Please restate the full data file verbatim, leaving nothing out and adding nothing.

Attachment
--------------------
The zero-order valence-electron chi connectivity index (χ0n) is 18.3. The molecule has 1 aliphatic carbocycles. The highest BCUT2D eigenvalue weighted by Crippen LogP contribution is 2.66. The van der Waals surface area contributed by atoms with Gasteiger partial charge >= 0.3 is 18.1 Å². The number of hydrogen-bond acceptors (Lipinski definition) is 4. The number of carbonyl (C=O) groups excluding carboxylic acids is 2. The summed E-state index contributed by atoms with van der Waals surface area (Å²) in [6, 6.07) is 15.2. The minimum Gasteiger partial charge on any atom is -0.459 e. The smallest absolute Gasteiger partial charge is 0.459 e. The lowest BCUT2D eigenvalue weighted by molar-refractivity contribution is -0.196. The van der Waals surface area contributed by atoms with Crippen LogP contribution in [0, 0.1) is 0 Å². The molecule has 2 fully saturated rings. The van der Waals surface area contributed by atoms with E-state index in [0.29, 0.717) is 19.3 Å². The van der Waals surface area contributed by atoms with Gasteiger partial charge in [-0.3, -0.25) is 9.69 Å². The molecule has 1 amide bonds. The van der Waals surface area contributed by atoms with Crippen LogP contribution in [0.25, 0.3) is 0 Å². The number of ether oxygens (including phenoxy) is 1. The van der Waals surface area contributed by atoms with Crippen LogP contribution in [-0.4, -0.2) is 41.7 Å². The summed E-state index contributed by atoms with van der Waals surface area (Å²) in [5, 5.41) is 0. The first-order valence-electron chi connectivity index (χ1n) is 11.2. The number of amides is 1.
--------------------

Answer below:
The zero-order valence-electron chi connectivity index (χ0n) is 18.3. The molecule has 1 aliphatic carbocycles. The highest BCUT2D eigenvalue weighted by Crippen LogP contribution is 2.66. The van der Waals surface area contributed by atoms with Gasteiger partial charge >= 0.3 is 18.1 Å². The number of hydrogen-bond acceptors (Lipinski definition) is 4. The number of carbonyl (C=O) groups excluding carboxylic acids is 2. The summed E-state index contributed by atoms with van der Waals surface area (Å²) in [6, 6.07) is 15.2. The minimum Gasteiger partial charge on any atom is -0.459 e. The smallest absolute Gasteiger partial charge is 0.459 e. The lowest BCUT2D eigenvalue weighted by molar-refractivity contribution is -0.196. The van der Waals surface area contributed by atoms with Crippen LogP contribution in [0, 0.1) is 0 Å². The molecule has 2 fully saturated rings. The van der Waals surface area contributed by atoms with E-state index in [0.29, 0.717) is 19.3 Å². The van der Waals surface area contributed by atoms with Gasteiger partial charge in [-0.3, -0.25) is 9.69 Å². The molecule has 1 amide bonds. The van der Waals surface area contributed by atoms with Crippen LogP contribution in [0.25, 0.3) is 0 Å². The number of ether oxygens (including phenoxy) is 1. The van der Waals surface area contributed by atoms with Crippen LogP contribution in [-0.4, -0.2) is 41.7 Å². The summed E-state index contributed by atoms with van der Waals surface area (Å²) in [5, 5.41) is 0. The first-order valence-electron chi connectivity index (χ1n) is 11.2. The number of amides is 1.